William Eggleston

Cheim & Read

William Eggleston’s color photographs were the first ever to be exhibited at the Museum of Modern Art in New York, in 1976. This breakthrough was shocking to some at the time, but the content of his photographs has generally been more interesting, not to say more provocative, than their use of color. In fact, Eggleston’s deployment of color rarely seems innate to the image, suggesting it functions instead as a sort of distracting camouflage for the real subjects of his work.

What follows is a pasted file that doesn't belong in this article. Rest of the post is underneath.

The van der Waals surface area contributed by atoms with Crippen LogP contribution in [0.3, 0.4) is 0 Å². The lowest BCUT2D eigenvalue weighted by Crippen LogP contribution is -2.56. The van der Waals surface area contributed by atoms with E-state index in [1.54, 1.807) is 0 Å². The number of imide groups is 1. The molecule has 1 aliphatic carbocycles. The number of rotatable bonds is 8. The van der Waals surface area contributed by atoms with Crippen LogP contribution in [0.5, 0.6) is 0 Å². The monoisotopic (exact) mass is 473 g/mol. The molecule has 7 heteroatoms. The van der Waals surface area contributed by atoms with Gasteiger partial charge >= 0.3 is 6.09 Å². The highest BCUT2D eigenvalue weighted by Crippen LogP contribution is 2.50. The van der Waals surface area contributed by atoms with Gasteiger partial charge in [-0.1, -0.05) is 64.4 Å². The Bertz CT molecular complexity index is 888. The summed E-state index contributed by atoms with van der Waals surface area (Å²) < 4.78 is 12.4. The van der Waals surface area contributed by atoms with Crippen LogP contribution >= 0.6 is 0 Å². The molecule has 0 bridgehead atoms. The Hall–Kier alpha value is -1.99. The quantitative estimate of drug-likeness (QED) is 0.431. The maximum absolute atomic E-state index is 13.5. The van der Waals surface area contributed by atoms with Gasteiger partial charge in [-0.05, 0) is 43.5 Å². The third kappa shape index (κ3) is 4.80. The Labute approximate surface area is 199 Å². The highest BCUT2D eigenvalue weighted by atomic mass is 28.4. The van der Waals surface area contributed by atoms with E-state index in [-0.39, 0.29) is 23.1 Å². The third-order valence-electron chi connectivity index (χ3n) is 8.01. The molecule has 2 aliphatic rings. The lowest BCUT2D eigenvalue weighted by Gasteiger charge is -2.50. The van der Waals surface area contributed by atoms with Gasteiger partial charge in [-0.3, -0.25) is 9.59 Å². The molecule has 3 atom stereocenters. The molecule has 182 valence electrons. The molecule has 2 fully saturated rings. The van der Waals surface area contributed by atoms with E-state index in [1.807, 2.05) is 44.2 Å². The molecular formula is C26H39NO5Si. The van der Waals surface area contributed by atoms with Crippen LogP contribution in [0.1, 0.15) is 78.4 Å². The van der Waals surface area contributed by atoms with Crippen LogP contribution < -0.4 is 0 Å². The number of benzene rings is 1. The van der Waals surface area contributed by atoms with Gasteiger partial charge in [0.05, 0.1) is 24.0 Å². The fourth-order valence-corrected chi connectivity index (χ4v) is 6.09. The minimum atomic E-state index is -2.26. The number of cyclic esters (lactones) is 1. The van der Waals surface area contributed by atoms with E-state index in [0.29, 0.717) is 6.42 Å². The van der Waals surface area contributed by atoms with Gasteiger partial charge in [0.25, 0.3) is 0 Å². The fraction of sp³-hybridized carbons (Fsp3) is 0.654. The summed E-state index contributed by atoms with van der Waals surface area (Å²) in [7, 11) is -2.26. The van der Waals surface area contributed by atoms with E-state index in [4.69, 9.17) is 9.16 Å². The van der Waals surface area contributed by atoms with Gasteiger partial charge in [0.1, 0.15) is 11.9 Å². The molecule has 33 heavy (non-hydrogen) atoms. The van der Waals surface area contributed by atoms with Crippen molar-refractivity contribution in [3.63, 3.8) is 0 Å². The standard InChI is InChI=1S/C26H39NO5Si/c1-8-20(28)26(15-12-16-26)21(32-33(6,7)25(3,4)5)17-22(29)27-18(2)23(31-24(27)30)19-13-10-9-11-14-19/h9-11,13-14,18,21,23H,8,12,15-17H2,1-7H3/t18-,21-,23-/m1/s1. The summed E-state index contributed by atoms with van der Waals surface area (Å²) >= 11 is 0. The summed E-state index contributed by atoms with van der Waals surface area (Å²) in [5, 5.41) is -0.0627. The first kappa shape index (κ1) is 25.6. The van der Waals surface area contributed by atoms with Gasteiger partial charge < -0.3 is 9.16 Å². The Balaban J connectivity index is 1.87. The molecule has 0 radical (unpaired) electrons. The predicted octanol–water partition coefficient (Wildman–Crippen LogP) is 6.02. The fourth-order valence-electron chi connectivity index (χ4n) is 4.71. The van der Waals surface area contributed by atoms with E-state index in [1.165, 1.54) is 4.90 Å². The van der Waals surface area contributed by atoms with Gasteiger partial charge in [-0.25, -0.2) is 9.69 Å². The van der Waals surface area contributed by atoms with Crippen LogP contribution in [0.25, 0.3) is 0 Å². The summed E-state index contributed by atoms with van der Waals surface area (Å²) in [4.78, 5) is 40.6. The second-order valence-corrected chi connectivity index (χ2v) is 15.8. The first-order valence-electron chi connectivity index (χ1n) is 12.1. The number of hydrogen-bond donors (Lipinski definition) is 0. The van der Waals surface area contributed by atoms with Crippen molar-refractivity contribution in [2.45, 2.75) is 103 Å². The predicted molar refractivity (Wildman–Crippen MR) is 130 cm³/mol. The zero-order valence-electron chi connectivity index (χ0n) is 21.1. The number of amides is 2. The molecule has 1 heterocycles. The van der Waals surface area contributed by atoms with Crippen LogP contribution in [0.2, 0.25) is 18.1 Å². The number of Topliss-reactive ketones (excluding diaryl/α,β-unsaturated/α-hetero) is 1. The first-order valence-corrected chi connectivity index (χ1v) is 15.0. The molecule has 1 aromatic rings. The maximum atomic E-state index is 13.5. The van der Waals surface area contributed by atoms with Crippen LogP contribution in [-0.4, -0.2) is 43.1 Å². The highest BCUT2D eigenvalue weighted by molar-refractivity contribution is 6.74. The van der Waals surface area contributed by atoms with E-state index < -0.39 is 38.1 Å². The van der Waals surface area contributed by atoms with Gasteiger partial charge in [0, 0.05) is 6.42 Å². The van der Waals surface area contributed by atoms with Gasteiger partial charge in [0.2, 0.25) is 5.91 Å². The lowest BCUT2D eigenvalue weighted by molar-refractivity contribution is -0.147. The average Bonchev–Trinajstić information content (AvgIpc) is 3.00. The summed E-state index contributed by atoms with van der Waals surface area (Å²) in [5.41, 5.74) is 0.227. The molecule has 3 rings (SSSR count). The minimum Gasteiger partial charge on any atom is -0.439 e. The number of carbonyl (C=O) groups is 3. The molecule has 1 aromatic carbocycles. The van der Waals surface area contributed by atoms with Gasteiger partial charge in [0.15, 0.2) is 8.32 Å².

Of the twenty-four new images on view here—all made in the “21st Century,” as this exhibition was titled—there were some that suggest a voyeuristic curiosity about female sexuality. It seems apparent in the naked rear of a female statue captured in Untitled (Rear of Woman Statue in Window, Mexico), 2005; in the juxtaposition of a woman with a square black hole, suggesting a fantasy of the vagina as a dark abyss, in

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